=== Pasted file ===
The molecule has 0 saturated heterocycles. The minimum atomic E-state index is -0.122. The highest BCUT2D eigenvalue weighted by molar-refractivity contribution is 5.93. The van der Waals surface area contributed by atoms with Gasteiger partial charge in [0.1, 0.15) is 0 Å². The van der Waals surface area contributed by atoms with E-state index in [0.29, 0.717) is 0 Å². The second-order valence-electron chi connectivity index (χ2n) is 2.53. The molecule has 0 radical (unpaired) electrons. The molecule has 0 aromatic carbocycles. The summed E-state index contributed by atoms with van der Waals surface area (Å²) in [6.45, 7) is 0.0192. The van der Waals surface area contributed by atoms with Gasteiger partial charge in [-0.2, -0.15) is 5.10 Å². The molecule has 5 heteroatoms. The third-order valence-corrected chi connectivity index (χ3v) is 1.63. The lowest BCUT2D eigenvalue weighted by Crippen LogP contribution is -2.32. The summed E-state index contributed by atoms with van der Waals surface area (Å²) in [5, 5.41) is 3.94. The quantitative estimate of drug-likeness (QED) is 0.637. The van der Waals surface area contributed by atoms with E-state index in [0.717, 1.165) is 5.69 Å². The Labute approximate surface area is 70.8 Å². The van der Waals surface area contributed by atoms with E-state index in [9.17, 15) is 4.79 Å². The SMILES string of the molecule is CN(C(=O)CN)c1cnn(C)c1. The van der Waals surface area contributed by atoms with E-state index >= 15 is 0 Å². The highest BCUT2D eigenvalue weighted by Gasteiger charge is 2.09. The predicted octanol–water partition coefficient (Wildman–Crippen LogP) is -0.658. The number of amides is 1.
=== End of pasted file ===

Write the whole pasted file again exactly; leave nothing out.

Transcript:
The molecule has 0 saturated heterocycles. The minimum atomic E-state index is -0.122. The highest BCUT2D eigenvalue weighted by molar-refractivity contribution is 5.93. The van der Waals surface area contributed by atoms with Gasteiger partial charge in [0.1, 0.15) is 0 Å². The van der Waals surface area contributed by atoms with E-state index in [0.29, 0.717) is 0 Å². The second-order valence-electron chi connectivity index (χ2n) is 2.53. The molecule has 0 radical (unpaired) electrons. The molecule has 0 aromatic carbocycles. The summed E-state index contributed by atoms with van der Waals surface area (Å²) in [6.45, 7) is 0.0192. The van der Waals surface area contributed by atoms with Gasteiger partial charge in [-0.2, -0.15) is 5.10 Å². The molecule has 5 heteroatoms. The third-order valence-corrected chi connectivity index (χ3v) is 1.63. The lowest BCUT2D eigenvalue weighted by Crippen LogP contribution is -2.32. The summed E-state index contributed by atoms with van der Waals surface area (Å²) in [5, 5.41) is 3.94. The quantitative estimate of drug-likeness (QED) is 0.637. The van der Waals surface area contributed by atoms with E-state index in [0.717, 1.165) is 5.69 Å². The Labute approximate surface area is 70.8 Å². The van der Waals surface area contributed by atoms with E-state index in [9.17, 15) is 4.79 Å². The SMILES string of the molecule is CN(C(=O)CN)c1cnn(C)c1. The van der Waals surface area contributed by atoms with E-state index >= 15 is 0 Å². The highest BCUT2D eigenvalue weighted by Gasteiger charge is 2.09. The predicted octanol–water partition coefficient (Wildman–Crippen LogP) is -0.658. The number of amides is 1.